Let me make a few comments related to our pension plan. During the first quarter, we contributed $30 million to our pension fund. And within the next week, we expect to complete our remaining $140 million pension contribution for 2011.

Looking beyond 2011, our independent actuary has recently updated their estimate of our future pension contribution requirements. As a result, we now expect our 2012 contributions will be about $180 million, substantially lower than previously estimated.

Turning briefly to the VEBA settlement with the group of our Butler Works retirees as previously announced, we will make 3 annual cash payments starting in 2011, which will total $91 million. The first cash contribution of $32 million will be made in the third quarter of 2011. The other payments will be approximately $32 million in 2012 and $27 million in 2013.

Now I'd like to provide some guidance for the second quarter of 2011. Reflecting continued strengthening in most of the markets we serve, we expect second quarter shipments of between 1,500,000 and 1,550,000 tons, a significant increase over our first quarter 2011 shipments. In addition, we expect our average selling price to increase by approximately 7% quarter-over-quarter primarily due to a higher contract of spot market selling prices. We expect higher cost for raw materials including scrap, iron ore and purchase slabs of approximately $50 per ton, compared to the first quarter. We anticipate our maintenance outage cost to increase by roughly $8 million quarter-over-quarter. We expect to incur additional one-time cost of approximately $4 million associated with the shutdown of our Ashland Works coke plant in the second quarter of 2011.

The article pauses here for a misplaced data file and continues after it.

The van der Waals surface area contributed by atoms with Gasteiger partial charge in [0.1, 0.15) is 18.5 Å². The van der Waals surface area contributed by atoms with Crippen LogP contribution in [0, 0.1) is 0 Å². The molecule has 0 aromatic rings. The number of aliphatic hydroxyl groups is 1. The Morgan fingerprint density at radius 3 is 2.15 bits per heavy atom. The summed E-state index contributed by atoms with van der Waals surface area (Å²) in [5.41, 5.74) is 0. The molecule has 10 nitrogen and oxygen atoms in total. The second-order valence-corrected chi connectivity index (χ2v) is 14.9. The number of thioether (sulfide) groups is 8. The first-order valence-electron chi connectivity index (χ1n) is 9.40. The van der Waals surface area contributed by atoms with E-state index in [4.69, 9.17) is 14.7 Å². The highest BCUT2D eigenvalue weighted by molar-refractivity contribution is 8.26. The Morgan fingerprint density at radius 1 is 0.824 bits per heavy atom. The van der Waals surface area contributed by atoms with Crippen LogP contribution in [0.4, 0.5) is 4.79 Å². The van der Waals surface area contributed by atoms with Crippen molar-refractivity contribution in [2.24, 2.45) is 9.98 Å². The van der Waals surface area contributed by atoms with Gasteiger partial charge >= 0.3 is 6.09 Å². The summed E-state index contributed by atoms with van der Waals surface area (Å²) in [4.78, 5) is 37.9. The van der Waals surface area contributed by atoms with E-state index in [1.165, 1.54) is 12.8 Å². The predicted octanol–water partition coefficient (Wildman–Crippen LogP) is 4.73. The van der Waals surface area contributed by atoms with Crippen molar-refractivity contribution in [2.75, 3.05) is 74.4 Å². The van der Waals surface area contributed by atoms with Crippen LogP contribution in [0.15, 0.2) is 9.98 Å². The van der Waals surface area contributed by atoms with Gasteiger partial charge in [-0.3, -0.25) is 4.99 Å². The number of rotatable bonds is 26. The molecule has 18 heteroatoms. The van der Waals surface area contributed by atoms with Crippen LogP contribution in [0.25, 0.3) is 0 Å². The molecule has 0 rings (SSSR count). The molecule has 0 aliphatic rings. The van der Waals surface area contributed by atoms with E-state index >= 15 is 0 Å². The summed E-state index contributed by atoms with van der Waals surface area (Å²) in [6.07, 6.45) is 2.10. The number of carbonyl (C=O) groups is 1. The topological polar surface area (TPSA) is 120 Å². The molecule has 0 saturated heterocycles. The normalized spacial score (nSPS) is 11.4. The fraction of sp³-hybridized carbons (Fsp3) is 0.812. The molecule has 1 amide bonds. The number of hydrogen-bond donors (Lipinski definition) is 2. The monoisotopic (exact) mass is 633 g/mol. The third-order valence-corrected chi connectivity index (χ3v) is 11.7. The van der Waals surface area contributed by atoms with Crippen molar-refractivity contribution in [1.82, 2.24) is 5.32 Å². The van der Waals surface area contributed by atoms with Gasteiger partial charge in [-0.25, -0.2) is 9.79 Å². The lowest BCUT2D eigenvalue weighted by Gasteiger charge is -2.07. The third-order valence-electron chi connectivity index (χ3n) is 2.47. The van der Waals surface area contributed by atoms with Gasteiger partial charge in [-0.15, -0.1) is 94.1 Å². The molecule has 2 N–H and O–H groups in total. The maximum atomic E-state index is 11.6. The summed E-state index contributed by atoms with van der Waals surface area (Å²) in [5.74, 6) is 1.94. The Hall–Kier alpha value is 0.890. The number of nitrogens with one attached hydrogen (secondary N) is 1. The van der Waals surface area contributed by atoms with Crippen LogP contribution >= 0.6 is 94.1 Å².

Overall, we expect to generate an operating profit for the second quarter of approximately $65 per ton, which would represent a substantial improvement of more than $50 per ton over the first quarter. Now for his comments, here's Jim.

James Wainscott

Thank you very much, Al. Good morning, everybody, and thank you for joining us on today's conference call. I'm really delighted to report that in the first quarter of 2011, AK Steel returned to profitability on both an operating income and a net income basis. And while we still have a long way to go, to get back to where we want to be, it's certainly nice to be back in the black.